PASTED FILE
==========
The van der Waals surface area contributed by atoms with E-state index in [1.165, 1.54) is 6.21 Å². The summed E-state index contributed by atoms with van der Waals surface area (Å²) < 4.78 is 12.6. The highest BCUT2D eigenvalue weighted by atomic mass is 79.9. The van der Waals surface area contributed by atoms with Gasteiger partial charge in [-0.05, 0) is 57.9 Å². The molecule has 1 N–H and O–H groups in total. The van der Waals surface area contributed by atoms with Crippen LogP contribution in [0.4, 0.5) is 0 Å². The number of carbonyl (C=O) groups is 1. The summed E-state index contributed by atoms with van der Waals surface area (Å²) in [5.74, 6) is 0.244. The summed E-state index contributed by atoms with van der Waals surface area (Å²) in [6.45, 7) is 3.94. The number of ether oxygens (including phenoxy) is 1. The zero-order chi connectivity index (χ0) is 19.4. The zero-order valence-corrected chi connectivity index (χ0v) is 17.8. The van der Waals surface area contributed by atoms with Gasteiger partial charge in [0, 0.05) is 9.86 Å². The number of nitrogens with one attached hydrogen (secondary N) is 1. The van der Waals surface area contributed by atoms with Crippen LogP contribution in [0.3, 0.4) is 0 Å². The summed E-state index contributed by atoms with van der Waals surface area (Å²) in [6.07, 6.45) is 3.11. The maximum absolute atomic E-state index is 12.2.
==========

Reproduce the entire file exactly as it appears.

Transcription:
The van der Waals surface area contributed by atoms with E-state index in [1.165, 1.54) is 6.21 Å². The summed E-state index contributed by atoms with van der Waals surface area (Å²) < 4.78 is 12.6. The highest BCUT2D eigenvalue weighted by atomic mass is 79.9. The van der Waals surface area contributed by atoms with Gasteiger partial charge in [-0.05, 0) is 57.9 Å². The molecule has 1 N–H and O–H groups in total. The van der Waals surface area contributed by atoms with Crippen LogP contribution in [0.4, 0.5) is 0 Å². The number of carbonyl (C=O) groups is 1. The summed E-state index contributed by atoms with van der Waals surface area (Å²) in [5.74, 6) is 0.244. The summed E-state index contributed by atoms with van der Waals surface area (Å²) in [6.45, 7) is 3.94. The number of ether oxygens (including phenoxy) is 1. The zero-order chi connectivity index (χ0) is 19.4. The zero-order valence-corrected chi connectivity index (χ0v) is 17.8. The van der Waals surface area contributed by atoms with Gasteiger partial charge in [0, 0.05) is 9.86 Å². The number of nitrogens with one attached hydrogen (secondary N) is 1. The van der Waals surface area contributed by atoms with Crippen LogP contribution in [0.3, 0.4) is 0 Å². The summed E-state index contributed by atoms with van der Waals surface area (Å²) in [6.07, 6.45) is 3.11. The maximum absolute atomic E-state index is 12.2.